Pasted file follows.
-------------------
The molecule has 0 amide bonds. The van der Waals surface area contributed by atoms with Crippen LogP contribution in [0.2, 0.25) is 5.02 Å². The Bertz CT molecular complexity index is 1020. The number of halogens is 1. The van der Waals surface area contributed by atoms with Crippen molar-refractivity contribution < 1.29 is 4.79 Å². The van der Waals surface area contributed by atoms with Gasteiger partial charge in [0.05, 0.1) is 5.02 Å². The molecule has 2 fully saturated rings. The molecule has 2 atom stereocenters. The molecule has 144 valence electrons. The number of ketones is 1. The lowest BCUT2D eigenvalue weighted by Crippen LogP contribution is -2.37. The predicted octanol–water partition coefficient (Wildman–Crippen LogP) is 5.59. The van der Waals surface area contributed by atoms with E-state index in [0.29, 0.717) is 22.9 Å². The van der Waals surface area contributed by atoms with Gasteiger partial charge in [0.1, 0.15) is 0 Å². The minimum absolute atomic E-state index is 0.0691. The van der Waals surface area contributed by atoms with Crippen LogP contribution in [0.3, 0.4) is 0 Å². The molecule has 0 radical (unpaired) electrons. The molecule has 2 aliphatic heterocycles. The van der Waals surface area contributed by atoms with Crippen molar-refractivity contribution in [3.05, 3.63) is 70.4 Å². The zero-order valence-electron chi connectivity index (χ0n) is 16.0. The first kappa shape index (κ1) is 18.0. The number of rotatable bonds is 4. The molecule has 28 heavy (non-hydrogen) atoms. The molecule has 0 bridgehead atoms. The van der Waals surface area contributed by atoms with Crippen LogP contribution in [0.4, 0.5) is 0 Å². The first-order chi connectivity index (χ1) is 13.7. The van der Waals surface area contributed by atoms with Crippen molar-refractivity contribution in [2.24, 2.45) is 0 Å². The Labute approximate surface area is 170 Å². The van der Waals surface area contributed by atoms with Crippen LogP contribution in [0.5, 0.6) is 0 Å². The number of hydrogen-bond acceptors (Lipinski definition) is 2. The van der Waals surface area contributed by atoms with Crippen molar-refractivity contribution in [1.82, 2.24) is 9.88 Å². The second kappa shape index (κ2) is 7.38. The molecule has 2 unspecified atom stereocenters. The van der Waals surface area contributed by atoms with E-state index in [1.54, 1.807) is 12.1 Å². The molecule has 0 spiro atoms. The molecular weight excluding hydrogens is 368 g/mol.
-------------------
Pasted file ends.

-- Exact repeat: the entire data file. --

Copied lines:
The molecule has 0 amide bonds. The van der Waals surface area contributed by atoms with Crippen LogP contribution in [0.2, 0.25) is 5.02 Å². The Bertz CT molecular complexity index is 1020. The number of halogens is 1. The van der Waals surface area contributed by atoms with Crippen molar-refractivity contribution < 1.29 is 4.79 Å². The van der Waals surface area contributed by atoms with Gasteiger partial charge in [0.05, 0.1) is 5.02 Å². The molecule has 2 fully saturated rings. The molecule has 2 atom stereocenters. The molecule has 144 valence electrons. The number of ketones is 1. The lowest BCUT2D eigenvalue weighted by Crippen LogP contribution is -2.37. The predicted octanol–water partition coefficient (Wildman–Crippen LogP) is 5.59. The van der Waals surface area contributed by atoms with E-state index in [0.29, 0.717) is 22.9 Å². The van der Waals surface area contributed by atoms with Gasteiger partial charge in [0.1, 0.15) is 0 Å². The minimum absolute atomic E-state index is 0.0691. The van der Waals surface area contributed by atoms with Crippen LogP contribution in [0.3, 0.4) is 0 Å². The molecule has 0 radical (unpaired) electrons. The molecule has 2 aliphatic heterocycles. The van der Waals surface area contributed by atoms with Crippen molar-refractivity contribution in [3.05, 3.63) is 70.4 Å². The zero-order valence-electron chi connectivity index (χ0n) is 16.0. The first kappa shape index (κ1) is 18.0. The number of rotatable bonds is 4. The molecule has 28 heavy (non-hydrogen) atoms. The molecule has 0 bridgehead atoms. The van der Waals surface area contributed by atoms with Crippen LogP contribution in [0.4, 0.5) is 0 Å². The first-order chi connectivity index (χ1) is 13.7. The van der Waals surface area contributed by atoms with Crippen molar-refractivity contribution in [2.24, 2.45) is 0 Å². The Labute approximate surface area is 170 Å². The van der Waals surface area contributed by atoms with Crippen LogP contribution in [0.5, 0.6) is 0 Å². The number of hydrogen-bond acceptors (Lipinski definition) is 2. The van der Waals surface area contributed by atoms with Crippen molar-refractivity contribution in [1.82, 2.24) is 9.88 Å². The second kappa shape index (κ2) is 7.38. The molecule has 2 unspecified atom stereocenters. The van der Waals surface area contributed by atoms with E-state index in [1.54, 1.807) is 12.1 Å². The molecule has 0 spiro atoms. The molecular weight excluding hydrogens is 368 g/mol.